SJC Takes into Account Parties’ Saving and Charitable Giving in Connection with Support Order

In a recent decision, Openshaw v. Openshaw, the Massachusetts Supreme Judicial Court (“SJC”) held that in certain circumstances it is proper when setting a spousal support order to consider the parties’ historical allocation of income to savings as an element in measuring a recipients spouse’s need for support as it relates to his/her ability to maintain the marital lifestyle.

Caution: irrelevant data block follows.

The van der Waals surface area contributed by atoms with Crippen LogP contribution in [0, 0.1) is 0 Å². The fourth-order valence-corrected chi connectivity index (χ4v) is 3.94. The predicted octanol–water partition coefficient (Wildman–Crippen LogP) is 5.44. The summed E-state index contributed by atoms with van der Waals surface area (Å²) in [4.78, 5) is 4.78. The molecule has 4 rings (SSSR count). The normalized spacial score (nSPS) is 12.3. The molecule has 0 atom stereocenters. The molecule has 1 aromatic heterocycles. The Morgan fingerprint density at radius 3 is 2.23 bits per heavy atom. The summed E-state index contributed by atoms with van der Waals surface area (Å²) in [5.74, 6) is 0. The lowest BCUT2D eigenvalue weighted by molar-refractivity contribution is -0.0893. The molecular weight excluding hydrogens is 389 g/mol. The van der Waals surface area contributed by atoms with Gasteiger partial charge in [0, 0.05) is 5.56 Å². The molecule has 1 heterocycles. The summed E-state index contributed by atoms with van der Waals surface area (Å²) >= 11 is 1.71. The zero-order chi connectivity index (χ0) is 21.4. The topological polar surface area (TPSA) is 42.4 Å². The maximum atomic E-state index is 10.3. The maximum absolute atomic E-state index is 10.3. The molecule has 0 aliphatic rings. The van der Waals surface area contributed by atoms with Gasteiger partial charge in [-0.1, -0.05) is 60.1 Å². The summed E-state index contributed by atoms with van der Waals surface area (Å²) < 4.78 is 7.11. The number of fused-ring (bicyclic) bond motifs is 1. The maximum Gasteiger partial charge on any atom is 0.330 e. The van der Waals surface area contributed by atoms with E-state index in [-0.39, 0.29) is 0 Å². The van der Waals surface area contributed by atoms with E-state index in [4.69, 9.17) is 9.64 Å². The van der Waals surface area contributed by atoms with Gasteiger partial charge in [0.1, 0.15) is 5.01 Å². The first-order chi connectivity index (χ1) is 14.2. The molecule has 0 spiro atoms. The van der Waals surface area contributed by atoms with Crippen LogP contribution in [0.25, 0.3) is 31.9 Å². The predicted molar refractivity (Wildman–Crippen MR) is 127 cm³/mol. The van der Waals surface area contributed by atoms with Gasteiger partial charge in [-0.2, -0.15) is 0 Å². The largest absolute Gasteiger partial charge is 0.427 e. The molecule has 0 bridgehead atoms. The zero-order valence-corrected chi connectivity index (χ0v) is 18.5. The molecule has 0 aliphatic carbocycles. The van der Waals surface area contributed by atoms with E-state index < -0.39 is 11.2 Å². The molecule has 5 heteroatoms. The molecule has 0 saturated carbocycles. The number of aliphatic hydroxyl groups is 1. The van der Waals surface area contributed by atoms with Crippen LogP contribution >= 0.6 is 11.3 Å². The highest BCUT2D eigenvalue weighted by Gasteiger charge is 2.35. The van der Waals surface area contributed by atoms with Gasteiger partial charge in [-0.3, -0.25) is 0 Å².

Specifically, in Openshaw the Court found that throughout the parties’ thirty-year marriage, it was the parties’ routine practice to set aside a significant portion of their income to savings and charitable giving, to such an extent that doing so become part of their standard of living, as it was a financial decision that was “so customary as to identify the parties’ financial decision-making during the marriage.” While the payor spouse appealed as improper the Court’s inclusion of $1,000 per week in savings and $730.64 in charitable giving in the recipient spouse’s weekly spousal support award, the SJC held that the plain meaning of the alimony statute requires consideration in a recipient spouse’s need where, as here, the evidence showed not only was retirement saving and charitable giving a routine practice during the marriage, but that there was also sufficient income to permit both spouses to maintain the marital standard of living post-dissolution. The Supreme Judicial Court disagreed that need is somehow limited by the parties’ historical allocation of income to financial outlays for expenditures as the payor spouse argued, as that would serve to “penalize those who [were] prudent enough to save during marriage.” While it is proper to consider an established practice of saving during the marriage as an element of a recipient spouse’s need to maintain the marital lifestyle, the determination of whether there are sufficient post-dissolution resources for both spouses to maintain the marital standard of living may serve to limit its practical application.


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